The classes generated by the JRuby compiler (note I didn’t mention the word JIT here), implement the JRuby interface ‘org.jruby.ast.executable.Script’. We’ll see later how this is actually used.

That’s Some Crazy JIT!

In the first Distilling-JRuby article I detailed the class ‘DynamicMethod’. This class represents the “implementation” of a method in JRuby. As I discussed in that article, there are a ton of implementations; Figure 1 is the class-hierarchy again for those of you who’d rather not dig back to the old article. One of the arrows I have drawn on the diagram is pointing to an innocuous little class called ‘JittedMethod’. What this really represents is the cusp of the rabbit hole we are about to go down. Before we go too far down that hole, however, let’s do a quick recap.

Hello, Again Old Friend

When JRuby wants to invoke a method, it has to find an implementation of that method. I talked all about that in part 1. When it finally does find that implementation, it is going to be one of these DynamicMethod objects. One of them that I mentioned previously is the “DefaultMethod”, which I referred to as the ‘shell game’ method implementation. DefaultMethod is a consistent implementation for callers that internally delegates to one of two implementations: InterpretedMethod (ol’faithful) and JittedMethod (a primary patient for today).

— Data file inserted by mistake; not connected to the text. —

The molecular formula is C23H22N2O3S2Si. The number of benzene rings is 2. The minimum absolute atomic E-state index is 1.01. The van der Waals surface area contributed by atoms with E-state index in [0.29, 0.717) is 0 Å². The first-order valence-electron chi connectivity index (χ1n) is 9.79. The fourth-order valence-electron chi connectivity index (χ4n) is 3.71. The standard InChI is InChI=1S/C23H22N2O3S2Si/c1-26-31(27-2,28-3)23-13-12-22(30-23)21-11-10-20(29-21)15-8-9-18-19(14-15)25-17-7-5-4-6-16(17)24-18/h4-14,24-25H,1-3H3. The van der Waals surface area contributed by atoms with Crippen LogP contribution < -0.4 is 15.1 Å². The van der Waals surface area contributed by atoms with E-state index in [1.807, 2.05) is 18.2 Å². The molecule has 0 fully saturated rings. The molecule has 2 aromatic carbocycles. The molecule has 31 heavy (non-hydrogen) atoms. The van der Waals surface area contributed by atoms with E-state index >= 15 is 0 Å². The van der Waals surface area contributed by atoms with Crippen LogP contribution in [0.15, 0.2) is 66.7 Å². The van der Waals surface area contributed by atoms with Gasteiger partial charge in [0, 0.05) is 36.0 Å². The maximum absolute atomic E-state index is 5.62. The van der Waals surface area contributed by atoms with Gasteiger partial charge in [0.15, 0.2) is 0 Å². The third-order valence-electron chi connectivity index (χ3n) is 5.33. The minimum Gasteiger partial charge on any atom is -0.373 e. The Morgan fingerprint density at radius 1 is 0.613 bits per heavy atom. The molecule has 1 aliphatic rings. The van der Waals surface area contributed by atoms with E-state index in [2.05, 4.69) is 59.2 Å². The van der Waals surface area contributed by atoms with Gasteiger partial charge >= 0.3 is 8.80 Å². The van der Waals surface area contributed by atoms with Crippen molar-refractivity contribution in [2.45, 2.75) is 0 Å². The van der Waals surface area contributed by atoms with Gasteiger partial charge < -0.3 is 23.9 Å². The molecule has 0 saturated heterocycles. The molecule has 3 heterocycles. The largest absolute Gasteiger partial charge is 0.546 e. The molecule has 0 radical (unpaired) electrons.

Method invocation is the point at which code is JIT’ed in JRuby (but not the only way it gets compiled). DefaultMethod keeps an internal counter representing the call-count for that particular method. This number will be used by JRuby to determine whether or not the method is “JIT eligible”. There are somewhere between ten and four million overloaded variants (I got tired of counting) of the ‘call’ method on DefaultMethod, but needless to say they all do something like this:

@Override
public IRubyObject call(ThreadContext context, IRubyObject self, RubyModule clazz, String name, [...]) {
  if (box.callCount >= 0) {
    return tryJitReturnMethod(context, name).call(context, self, clazz, name, [...]);
  }
  return box.actualMethod.call(context, self, clazz, name, [...]);
}

(In this case, “box” is just a container for the delegate method and the call count integer pair, and the […] denotes where the various “Arity”-supporting implementations diverge.)